Alston, Charles

, an ingenious physician and botanist, was the son of Mr. Alston, of Eddlewood, a gentleman of small estate in the west of Scotland, and allied to the noble family of Hamilton, who, after having studied physic, and travelled with several gentlemen, declined the practice of his profession, and retired to his patrimony. His son Charles was born in 1683, and at the time of his father’s death was studying at the university of | Glasgow. On this event, the duchess of Hamilton took him under her patronage, and recommended to him the profession of the law, but his inclination for botany and the study of medicine superseded all other schemes; and from the year 1716, he entirely devoted himself to medicine. In that year he went over to Leyden, and studied under Boerhaave for three years; and having here formed an acquaintance with the celebrated Dr. Alexander Monro, the first of that name, on their return they projected the revival of medical lectures and studies at Edinburgh. For this purpose they associated themselves with Drs. Rutherford, Sinclair, and Plummer, and laid the foundation of that high character, as a medical school, which Edinburgh has so long enjoyed. Dr. Alston’s department was botany and the materia medica, which he continued to teach with unwearied assiduity until his death, Nov. 22, 1760, in the seventy-seventh year of his age.

In 1740, he published for the use of his pupils 1. “Index Plantarum praecipue officinalium, qua; in horto medico Edinburgensi, studiosis demonstrantur,” 8vo. 2. “Index Medicamentorum simplicium triplex,1752, 8vo. 3. “Tirocinium Botanicum Edinburgense,1753; his principal work, containing a republication of his “Index” with the “Fundamenta Botanica” of Linnæus; in this, however, he made an unavailing attempt to overthrow Linnasus’s system; doubtless from a fond attachment to his early instructors, Tournefort, Ray, and Boerhaave. Besides these, he published in the Edinburgh medical essays, three papers on Tin as an anthelmintic, on Opium, and on a case of extravasated blood in the pericardium; and separately in 1752, 1754, and 1757, a “Dissertation on Quick-lime and Lime-water.” His “Lectures on the Materia Medica” were published after his death by Dr. Hope, 2 vols. 4to, 1770, which did not contribute much to his fame, being, as Dr. Pulteney justly observes, rather an account of the state of the materia medica, as it was, than as it is, in the works of Lewis, Bergius, Murray, and Cullen. 1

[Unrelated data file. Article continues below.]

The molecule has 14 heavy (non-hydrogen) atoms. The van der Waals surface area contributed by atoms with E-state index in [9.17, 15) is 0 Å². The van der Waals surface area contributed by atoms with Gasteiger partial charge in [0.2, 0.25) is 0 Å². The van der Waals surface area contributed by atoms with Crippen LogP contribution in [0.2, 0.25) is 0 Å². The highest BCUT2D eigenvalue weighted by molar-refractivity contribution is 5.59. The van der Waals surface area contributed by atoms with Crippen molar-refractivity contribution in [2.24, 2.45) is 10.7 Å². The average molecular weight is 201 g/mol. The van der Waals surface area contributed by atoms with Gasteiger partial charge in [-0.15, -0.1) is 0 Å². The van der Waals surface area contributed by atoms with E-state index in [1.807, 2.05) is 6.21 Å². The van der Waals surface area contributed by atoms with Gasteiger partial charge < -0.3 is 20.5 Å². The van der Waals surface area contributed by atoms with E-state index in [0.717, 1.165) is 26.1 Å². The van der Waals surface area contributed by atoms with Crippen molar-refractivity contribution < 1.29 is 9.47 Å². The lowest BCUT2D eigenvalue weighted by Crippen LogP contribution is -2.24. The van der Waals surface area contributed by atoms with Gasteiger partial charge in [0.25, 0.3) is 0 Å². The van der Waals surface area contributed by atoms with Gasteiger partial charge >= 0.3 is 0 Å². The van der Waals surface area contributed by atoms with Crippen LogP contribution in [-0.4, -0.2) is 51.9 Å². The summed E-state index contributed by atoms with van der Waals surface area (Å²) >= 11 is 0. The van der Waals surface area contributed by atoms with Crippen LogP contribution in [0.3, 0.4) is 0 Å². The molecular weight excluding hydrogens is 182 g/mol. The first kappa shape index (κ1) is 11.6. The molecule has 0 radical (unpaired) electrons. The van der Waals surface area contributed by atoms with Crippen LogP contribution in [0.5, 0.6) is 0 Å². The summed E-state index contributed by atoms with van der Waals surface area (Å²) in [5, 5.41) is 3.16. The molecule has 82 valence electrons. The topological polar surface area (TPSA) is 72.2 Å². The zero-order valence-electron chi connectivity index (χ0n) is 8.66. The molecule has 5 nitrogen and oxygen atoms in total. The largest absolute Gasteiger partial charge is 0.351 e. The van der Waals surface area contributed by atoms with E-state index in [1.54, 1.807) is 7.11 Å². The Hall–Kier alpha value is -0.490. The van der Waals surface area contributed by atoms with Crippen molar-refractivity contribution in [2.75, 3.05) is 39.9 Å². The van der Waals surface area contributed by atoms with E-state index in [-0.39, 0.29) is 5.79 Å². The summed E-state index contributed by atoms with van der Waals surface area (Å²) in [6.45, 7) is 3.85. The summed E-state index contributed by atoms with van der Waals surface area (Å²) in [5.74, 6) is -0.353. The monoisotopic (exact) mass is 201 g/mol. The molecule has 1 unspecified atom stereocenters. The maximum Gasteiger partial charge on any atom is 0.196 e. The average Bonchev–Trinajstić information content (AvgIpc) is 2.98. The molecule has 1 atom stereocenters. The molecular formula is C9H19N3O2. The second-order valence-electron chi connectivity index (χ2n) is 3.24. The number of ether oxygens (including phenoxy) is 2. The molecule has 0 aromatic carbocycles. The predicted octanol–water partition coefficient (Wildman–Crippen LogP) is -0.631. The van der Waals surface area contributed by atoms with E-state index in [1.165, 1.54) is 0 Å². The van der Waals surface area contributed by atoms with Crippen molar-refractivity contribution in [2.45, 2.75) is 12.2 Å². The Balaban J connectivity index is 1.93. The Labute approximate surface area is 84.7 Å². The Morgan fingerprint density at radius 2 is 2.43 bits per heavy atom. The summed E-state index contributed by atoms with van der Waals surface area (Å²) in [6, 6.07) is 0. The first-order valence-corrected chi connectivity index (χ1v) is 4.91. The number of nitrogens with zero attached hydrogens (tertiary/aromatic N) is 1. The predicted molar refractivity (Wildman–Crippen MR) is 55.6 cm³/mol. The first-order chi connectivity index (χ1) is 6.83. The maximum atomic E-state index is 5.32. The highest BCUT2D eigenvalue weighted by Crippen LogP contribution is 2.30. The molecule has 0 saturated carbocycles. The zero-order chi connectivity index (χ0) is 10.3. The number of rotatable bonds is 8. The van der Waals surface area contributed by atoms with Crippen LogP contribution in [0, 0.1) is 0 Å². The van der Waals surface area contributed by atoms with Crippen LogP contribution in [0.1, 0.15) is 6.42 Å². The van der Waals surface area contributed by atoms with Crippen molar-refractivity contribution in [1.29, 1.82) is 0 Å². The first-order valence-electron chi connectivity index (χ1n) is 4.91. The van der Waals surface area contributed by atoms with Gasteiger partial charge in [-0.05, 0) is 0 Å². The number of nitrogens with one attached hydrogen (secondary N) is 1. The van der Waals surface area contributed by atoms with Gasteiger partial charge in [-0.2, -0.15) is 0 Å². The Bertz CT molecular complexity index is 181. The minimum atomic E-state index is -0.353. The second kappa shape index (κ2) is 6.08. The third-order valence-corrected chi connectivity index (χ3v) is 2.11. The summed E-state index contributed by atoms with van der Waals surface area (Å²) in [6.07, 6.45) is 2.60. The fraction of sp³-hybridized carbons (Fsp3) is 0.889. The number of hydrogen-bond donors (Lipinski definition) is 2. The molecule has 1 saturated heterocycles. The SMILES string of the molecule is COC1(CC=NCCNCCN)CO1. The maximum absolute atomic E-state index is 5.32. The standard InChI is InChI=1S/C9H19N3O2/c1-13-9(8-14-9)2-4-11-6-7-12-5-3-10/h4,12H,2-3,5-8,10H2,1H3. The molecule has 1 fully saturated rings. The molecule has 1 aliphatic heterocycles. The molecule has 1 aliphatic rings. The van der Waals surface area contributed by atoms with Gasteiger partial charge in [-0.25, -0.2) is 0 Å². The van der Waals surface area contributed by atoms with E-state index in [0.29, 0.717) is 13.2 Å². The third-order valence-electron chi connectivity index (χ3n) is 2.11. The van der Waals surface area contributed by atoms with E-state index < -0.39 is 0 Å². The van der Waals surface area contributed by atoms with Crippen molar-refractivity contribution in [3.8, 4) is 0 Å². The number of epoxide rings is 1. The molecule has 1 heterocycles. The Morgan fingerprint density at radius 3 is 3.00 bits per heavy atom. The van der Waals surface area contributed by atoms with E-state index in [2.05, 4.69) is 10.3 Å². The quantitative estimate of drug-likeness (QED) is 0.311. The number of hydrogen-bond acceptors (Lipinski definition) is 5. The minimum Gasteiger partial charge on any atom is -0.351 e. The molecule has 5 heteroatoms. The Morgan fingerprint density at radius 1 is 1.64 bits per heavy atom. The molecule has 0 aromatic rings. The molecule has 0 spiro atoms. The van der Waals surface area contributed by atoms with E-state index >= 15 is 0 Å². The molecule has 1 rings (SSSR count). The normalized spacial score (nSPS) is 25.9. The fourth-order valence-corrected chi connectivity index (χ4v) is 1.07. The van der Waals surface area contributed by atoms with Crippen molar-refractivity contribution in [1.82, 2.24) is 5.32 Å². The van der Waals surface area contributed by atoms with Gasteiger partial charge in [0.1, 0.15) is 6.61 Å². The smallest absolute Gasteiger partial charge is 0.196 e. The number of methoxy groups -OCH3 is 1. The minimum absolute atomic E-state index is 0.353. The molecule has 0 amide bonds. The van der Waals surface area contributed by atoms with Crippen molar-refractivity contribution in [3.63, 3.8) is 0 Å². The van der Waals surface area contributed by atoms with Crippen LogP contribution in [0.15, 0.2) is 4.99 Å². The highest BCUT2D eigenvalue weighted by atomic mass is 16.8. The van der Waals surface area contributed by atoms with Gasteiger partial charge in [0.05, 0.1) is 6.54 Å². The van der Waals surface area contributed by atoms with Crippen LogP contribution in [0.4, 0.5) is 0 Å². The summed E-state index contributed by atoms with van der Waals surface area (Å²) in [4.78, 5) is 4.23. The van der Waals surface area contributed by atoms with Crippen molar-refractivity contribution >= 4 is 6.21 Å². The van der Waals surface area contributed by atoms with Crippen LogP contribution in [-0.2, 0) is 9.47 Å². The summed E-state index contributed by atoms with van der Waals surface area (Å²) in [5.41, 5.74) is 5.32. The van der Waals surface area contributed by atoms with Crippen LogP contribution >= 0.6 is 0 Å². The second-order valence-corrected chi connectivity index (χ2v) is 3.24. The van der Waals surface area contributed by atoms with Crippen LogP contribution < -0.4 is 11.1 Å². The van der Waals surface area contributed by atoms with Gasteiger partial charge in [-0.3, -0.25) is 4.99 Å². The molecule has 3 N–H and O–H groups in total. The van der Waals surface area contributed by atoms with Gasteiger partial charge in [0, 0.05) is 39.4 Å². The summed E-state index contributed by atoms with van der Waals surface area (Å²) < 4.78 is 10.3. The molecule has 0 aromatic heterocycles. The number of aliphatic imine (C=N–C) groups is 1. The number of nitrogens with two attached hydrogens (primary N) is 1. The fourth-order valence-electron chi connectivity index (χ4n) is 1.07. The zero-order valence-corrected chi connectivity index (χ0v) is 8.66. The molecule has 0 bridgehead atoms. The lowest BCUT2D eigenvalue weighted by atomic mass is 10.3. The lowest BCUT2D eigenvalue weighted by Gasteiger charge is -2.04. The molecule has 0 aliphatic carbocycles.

1 Pulteney ' Hist and Biog Sketches of the Progress of Botany in England.